DLA Piper lambasted by staff over payoffs

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  • Plus ca change plus le meme chose

    In times of stress most organisations reveal their true colours. DLA have missed an opportunity to treat their outgoing staff better than the statutory minimum. They are likely to lose any residual goodwill those "alumni" may have had for the firm. Their loss will no doubt be other's gain. There are some of us in the legal profession who believe in excellence and deliver it, who don't chase the last ounce of profit, who believe in client service above all and work collegiately and supportively through good times and bad.
    There is another way!

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  • Trouble with ungrateful employees is....

    It sickens me to hear people who aren't even smart enough to understand that times are tight for all law firms calling for more appreciation and thanks and a better redundancy package. Hunting animals seems easy in comparison to explaining this to some people.

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  • DLA

    How many Ferraris does Sir Senior Partner have?

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  • Surprising.... NOT!

    From their early days when they were trying to break into the London legal big time right up to the present day, they are the most tight fisted law firm I ever worked for. Doesn't surprise me at all that a firm who gives £50 Xmas bonus to staff (in the good times!) would treat them just as shabbily in a redundancy situation. Who would want to work there?

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  • Dont be so precious

    As a former partner of a major international law firm, I have seen first hand how all larger firms gravitate to the same “Stepford Wife” model for partners. In this case, however, they are target-driven, thrusting, money and status worshipers. It used to amuse me to see the lengths others would go to get their names on my files, as the originator of the work or the partner responsible for the work. There is no place in these organisations for people who do not want to fight to be king of the dung-heap. The associates now complaining ought to stop and think: Did you join DLA (indeed, can you join any large law firm nowadays) because you thought that the culture was something akin to John Lewis? Of course not. So do not be surprised when the dog you lay down with gives you a dose of fleas. Keith’s point below is well made. If you want security of tenure, quality of life and a truly enjoyable work culture, you should be prepared to look at the “those firms” you may previously have been turning your nose up at, but who have quietly been humouring you. You may be paid a little less, but you will live longer.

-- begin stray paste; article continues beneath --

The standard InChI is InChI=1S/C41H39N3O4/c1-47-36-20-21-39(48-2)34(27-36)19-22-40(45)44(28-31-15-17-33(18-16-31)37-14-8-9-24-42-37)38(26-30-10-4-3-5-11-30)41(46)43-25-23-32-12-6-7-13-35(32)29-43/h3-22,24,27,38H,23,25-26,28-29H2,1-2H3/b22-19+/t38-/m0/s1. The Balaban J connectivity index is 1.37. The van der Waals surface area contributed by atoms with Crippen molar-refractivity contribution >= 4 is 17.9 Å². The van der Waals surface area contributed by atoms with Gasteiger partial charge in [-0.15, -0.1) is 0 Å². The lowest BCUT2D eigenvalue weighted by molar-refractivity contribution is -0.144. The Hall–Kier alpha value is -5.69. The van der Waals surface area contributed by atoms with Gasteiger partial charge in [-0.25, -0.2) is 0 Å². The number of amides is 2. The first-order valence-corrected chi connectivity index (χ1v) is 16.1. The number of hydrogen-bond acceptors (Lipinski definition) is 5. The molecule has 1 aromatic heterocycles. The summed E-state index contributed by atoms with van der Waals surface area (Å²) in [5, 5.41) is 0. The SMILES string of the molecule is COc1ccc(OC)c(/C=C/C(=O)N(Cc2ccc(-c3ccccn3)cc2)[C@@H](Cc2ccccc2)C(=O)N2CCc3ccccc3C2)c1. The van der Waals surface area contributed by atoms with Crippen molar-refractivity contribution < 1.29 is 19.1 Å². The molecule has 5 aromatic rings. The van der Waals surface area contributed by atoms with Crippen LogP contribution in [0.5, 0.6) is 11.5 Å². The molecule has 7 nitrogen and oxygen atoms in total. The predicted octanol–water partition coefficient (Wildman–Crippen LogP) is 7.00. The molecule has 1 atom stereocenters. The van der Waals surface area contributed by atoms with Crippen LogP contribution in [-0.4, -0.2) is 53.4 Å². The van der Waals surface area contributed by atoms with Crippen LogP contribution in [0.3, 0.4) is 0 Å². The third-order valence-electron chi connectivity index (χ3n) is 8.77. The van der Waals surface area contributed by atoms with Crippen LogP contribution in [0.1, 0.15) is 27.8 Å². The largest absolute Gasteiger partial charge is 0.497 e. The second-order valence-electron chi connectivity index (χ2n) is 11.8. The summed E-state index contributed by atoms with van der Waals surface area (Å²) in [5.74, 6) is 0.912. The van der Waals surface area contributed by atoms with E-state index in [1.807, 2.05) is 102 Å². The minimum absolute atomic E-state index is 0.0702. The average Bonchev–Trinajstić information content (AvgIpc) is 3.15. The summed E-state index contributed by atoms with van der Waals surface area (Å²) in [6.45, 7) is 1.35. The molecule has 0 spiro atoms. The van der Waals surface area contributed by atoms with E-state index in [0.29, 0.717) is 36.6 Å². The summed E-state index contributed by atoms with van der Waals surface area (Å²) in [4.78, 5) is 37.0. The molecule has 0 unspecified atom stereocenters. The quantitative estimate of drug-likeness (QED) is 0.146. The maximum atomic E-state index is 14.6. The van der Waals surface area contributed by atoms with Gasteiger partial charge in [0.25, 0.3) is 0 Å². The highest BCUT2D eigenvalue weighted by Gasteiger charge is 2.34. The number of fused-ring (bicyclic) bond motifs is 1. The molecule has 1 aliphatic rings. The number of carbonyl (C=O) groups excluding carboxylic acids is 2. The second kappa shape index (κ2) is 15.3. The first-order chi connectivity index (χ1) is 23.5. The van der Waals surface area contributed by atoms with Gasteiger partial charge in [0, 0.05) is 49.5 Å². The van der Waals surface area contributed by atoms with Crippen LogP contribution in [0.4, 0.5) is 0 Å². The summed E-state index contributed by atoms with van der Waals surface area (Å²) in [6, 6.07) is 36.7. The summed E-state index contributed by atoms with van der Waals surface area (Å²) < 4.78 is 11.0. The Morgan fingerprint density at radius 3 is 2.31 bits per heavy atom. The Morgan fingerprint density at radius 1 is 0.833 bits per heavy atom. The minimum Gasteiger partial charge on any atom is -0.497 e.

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  • No surprises

    I used be a solicitor with DLA and got out long ago to a much happier position with an employer who cares. At least you could say their selfish greed has always been a consistent trait. Those still working there should have jumped ship in the good times. The greed and disregard of the partners for anybody but themselves has always been clearly apparent for those with their eyes open. I can still recall the £50 bonus Christmas as a trainee....cheap and stingy then cheap and stingy now.

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  • The Fist of God

    Looks like management are making a good fist of it

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  • oh dear

    oops. I can only presume that sir nige doesn't think they will be needing laterals for a few years... As for those made redundant, will they be instructing Dibbs when they turn up in-house 2 years from now?

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  • DLA Piper

    It is never fund to be made redundant but a more balanced article would have mentioned that if the DLA lawyers were working as in-house lawyers in financial institutions they would be lucky to get one month on top of the statutory pay.

    If this is a way to protect the greater number of jobs, it was no doubt a hard but very necessary decision for the Managing Partner.

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  • Dumb Lawyers Association

    DLA suffer from a massive perception problem in the city. What continues to amaze me is their ability to make this worse at every turn. Own goal, own goal, and now another own goal. Well done to the DLA PR machine.

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